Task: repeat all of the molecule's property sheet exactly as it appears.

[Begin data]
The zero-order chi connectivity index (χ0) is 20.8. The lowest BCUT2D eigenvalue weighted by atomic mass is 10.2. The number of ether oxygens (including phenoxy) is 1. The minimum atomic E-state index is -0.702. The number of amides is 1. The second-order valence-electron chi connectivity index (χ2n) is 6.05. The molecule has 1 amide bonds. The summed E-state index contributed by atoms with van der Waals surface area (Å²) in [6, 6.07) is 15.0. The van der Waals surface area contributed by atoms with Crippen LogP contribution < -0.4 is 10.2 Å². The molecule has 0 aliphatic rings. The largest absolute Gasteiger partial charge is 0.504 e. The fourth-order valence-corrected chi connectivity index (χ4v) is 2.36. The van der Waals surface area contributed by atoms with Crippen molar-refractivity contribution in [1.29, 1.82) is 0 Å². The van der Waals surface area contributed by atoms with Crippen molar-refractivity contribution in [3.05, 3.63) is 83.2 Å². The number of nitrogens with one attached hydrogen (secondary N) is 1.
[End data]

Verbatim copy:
The zero-order chi connectivity index (χ0) is 20.8. The lowest BCUT2D eigenvalue weighted by atomic mass is 10.2. The number of ether oxygens (including phenoxy) is 1. The minimum atomic E-state index is -0.702. The number of amides is 1. The second-order valence-electron chi connectivity index (χ2n) is 6.05. The molecule has 1 amide bonds. The summed E-state index contributed by atoms with van der Waals surface area (Å²) in [6, 6.07) is 15.0. The van der Waals surface area contributed by atoms with Crippen LogP contribution < -0.4 is 10.2 Å². The molecule has 0 aliphatic rings. The largest absolute Gasteiger partial charge is 0.504 e. The fourth-order valence-corrected chi connectivity index (χ4v) is 2.36. The van der Waals surface area contributed by atoms with Crippen molar-refractivity contribution in [1.29, 1.82) is 0 Å². The van der Waals surface area contributed by atoms with Crippen molar-refractivity contribution in [3.05, 3.63) is 83.2 Å². The number of nitrogens with one attached hydrogen (secondary N) is 1.